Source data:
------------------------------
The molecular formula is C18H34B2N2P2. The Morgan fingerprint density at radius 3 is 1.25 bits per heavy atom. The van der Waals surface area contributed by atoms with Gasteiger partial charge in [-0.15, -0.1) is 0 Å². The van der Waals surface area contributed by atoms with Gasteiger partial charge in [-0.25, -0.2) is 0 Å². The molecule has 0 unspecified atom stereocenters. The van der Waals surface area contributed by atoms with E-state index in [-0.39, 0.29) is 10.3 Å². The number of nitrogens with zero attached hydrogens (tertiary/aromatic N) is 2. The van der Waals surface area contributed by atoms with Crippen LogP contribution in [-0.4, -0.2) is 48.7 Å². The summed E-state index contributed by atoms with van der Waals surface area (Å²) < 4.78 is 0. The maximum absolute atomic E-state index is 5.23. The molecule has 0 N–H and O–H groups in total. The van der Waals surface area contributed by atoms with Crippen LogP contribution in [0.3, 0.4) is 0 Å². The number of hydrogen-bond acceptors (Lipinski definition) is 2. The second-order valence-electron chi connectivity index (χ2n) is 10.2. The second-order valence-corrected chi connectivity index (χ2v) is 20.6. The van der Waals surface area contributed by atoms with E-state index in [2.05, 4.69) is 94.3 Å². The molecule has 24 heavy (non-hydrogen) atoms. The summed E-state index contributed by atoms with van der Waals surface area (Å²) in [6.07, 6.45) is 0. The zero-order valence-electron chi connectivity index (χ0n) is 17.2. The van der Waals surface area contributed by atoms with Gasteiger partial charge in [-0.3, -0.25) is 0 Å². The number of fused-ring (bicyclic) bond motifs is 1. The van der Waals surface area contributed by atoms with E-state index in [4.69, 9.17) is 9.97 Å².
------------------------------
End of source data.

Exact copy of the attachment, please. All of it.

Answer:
The molecular formula is C18H34B2N2P2. The Morgan fingerprint density at radius 3 is 1.25 bits per heavy atom. The van der Waals surface area contributed by atoms with Gasteiger partial charge in [-0.15, -0.1) is 0 Å². The van der Waals surface area contributed by atoms with Gasteiger partial charge in [-0.25, -0.2) is 0 Å². The molecule has 0 unspecified atom stereocenters. The van der Waals surface area contributed by atoms with E-state index in [-0.39, 0.29) is 10.3 Å². The number of nitrogens with zero attached hydrogens (tertiary/aromatic N) is 2. The van der Waals surface area contributed by atoms with Crippen LogP contribution in [-0.4, -0.2) is 48.7 Å². The summed E-state index contributed by atoms with van der Waals surface area (Å²) < 4.78 is 0. The maximum absolute atomic E-state index is 5.23. The molecule has 0 N–H and O–H groups in total. The van der Waals surface area contributed by atoms with Crippen LogP contribution in [0.3, 0.4) is 0 Å². The number of hydrogen-bond acceptors (Lipinski definition) is 2. The second-order valence-electron chi connectivity index (χ2n) is 10.2. The second-order valence-corrected chi connectivity index (χ2v) is 20.6. The van der Waals surface area contributed by atoms with E-state index in [2.05, 4.69) is 94.3 Å². The molecule has 24 heavy (non-hydrogen) atoms. The summed E-state index contributed by atoms with van der Waals surface area (Å²) in [6.07, 6.45) is 0. The zero-order valence-electron chi connectivity index (χ0n) is 17.2. The van der Waals surface area contributed by atoms with Gasteiger partial charge in [-0.3, -0.25) is 0 Å². The number of fused-ring (bicyclic) bond motifs is 1. The van der Waals surface area contributed by atoms with E-state index in [4.69, 9.17) is 9.97 Å².